Christian: Good Friday and Jesus’ Dark Night of the Soul

April 15

See the Glossary Post, “Finding Peace in the Dark Night of the Soul,” for a more detailed explanation of “Dark Night of the Soul”, including the difference between Dark Night and Depression.

Dark night of the soul is a human experience. In a real sense it feels like the death of God, or abandonment by God.

I see this human experience in the passion of Jesus. On Holy Thursday he prayed desperately to be saved from the cup of suffering, and found some peace in accepting the expected and inevitable unfolding of all the circumstances around his death.

Among other things, Good Friday is the death of the God who was believed to act in omnipotence. Instead, the God who suffers with us was revealed. Some teach that God turned his back on Jesus while Jesus bore the sins of the world. In my understanding, the cross says exactly the opposite. God cannot turn her back on her beloved, no matter what is our condition. Jesus suffered the dark night of the soul, feeling truly abandoned when he cried from the cross, “My God, my God. Why have you forsaken me?”

And yet I do not doubt that Jesus was also proclaiming his ultimate trust in God. Psalm 22 which begins with “My God, my God, why have you forsaken me,” proceeds to describe what would be Jesus’ crucifixion experience and turns mid-psalm to describing God’s faithfulness. “From the horns of the wild oxen you have rescued me,” writes the psalmist, “for You (God) did not despise or abhor the affliction of the afflicted; you did not hide your face from me but heard when I cried to You.” The psalm ends on these words of trust that defy the psalmist’s feelings of abandonment, “Future generations will proclaim God’s deliverance to a people yet unborn, saying that he has done it.” Regardless of what we think or feel, we are never abandoned by the One who loves us always and without condition.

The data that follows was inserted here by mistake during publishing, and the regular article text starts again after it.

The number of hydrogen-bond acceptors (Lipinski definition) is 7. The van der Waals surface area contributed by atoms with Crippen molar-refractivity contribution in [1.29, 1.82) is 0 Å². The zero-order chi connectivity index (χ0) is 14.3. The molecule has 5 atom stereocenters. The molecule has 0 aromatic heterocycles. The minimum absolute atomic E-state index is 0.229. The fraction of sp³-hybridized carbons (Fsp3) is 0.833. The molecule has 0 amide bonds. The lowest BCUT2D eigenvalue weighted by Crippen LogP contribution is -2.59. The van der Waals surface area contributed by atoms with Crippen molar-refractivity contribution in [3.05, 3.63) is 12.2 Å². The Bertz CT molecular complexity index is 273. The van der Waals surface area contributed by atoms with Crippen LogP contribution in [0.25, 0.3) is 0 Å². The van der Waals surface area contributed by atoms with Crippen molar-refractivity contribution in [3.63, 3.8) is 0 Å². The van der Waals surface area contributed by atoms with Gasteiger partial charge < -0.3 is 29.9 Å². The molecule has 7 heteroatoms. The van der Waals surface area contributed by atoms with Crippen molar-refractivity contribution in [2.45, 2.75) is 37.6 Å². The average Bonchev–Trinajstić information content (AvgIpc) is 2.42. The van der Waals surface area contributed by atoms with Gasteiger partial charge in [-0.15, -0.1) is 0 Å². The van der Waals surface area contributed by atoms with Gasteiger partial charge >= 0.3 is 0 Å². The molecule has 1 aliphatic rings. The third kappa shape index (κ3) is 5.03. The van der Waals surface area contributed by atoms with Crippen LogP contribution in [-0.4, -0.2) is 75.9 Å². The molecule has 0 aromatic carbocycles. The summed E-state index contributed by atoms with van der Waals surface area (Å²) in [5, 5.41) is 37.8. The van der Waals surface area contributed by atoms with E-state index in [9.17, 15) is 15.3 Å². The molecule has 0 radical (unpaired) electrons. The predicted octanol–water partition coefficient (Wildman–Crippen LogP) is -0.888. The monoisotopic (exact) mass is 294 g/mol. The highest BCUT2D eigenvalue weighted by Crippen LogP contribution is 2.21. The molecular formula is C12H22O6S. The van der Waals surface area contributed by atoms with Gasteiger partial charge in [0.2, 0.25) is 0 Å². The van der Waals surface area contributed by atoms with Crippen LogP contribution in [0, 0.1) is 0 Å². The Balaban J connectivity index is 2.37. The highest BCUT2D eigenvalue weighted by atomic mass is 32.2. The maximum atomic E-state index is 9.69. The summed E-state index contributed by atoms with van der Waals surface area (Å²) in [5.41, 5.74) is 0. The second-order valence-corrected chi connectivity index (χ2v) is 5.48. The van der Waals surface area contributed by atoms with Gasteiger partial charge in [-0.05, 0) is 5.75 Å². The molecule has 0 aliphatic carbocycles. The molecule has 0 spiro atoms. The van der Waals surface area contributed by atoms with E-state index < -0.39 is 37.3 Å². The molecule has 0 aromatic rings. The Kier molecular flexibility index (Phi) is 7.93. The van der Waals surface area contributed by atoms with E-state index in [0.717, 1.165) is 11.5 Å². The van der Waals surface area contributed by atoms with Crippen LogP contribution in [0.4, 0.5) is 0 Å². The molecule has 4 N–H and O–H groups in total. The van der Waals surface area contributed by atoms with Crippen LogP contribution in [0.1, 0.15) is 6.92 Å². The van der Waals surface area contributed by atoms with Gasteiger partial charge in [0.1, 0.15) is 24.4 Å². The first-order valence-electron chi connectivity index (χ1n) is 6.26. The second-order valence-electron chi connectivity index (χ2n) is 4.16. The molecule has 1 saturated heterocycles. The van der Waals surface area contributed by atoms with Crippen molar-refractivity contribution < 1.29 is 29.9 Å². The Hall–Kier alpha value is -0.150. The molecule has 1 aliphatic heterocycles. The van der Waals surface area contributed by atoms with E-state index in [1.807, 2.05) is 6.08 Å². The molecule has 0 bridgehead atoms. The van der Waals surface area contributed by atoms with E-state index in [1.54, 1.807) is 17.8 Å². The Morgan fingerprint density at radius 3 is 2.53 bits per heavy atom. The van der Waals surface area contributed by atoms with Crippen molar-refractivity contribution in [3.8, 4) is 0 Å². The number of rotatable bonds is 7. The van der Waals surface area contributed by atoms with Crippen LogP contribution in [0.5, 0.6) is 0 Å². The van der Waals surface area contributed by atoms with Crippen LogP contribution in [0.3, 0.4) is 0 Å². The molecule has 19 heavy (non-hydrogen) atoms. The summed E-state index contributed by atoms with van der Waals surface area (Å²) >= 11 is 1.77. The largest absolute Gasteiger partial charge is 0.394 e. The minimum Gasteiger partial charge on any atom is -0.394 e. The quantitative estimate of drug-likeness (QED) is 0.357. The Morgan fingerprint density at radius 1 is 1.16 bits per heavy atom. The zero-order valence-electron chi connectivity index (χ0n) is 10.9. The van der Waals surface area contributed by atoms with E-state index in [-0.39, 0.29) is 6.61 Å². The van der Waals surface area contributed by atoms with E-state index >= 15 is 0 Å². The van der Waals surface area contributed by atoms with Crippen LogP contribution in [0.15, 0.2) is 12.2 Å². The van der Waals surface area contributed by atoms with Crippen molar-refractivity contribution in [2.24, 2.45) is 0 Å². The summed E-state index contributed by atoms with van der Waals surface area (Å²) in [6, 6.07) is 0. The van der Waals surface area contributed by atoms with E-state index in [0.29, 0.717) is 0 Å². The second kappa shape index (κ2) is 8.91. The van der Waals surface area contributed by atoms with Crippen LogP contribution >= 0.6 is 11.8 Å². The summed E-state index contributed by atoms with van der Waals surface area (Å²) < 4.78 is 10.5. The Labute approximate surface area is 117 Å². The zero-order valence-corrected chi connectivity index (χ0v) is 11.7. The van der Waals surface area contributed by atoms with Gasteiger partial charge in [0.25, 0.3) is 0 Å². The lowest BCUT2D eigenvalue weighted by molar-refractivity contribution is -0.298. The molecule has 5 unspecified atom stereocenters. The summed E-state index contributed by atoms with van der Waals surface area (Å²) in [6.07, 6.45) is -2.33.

In dark night of the soul, we learn to see beyond our present circumstances with the heart’s knowledge of being the beloved. When we let go of our need to control the uncontrollable, we begin to experience peace; when we surrender even the good and pure desperate longings of our heart, we begin to trust in resurrection, both now in new life born out of brokenness, and at the end of our lives when we surrender our bodies in death.

Gratitude Prompt: Give thanks that, whatever I may feel I am never alone.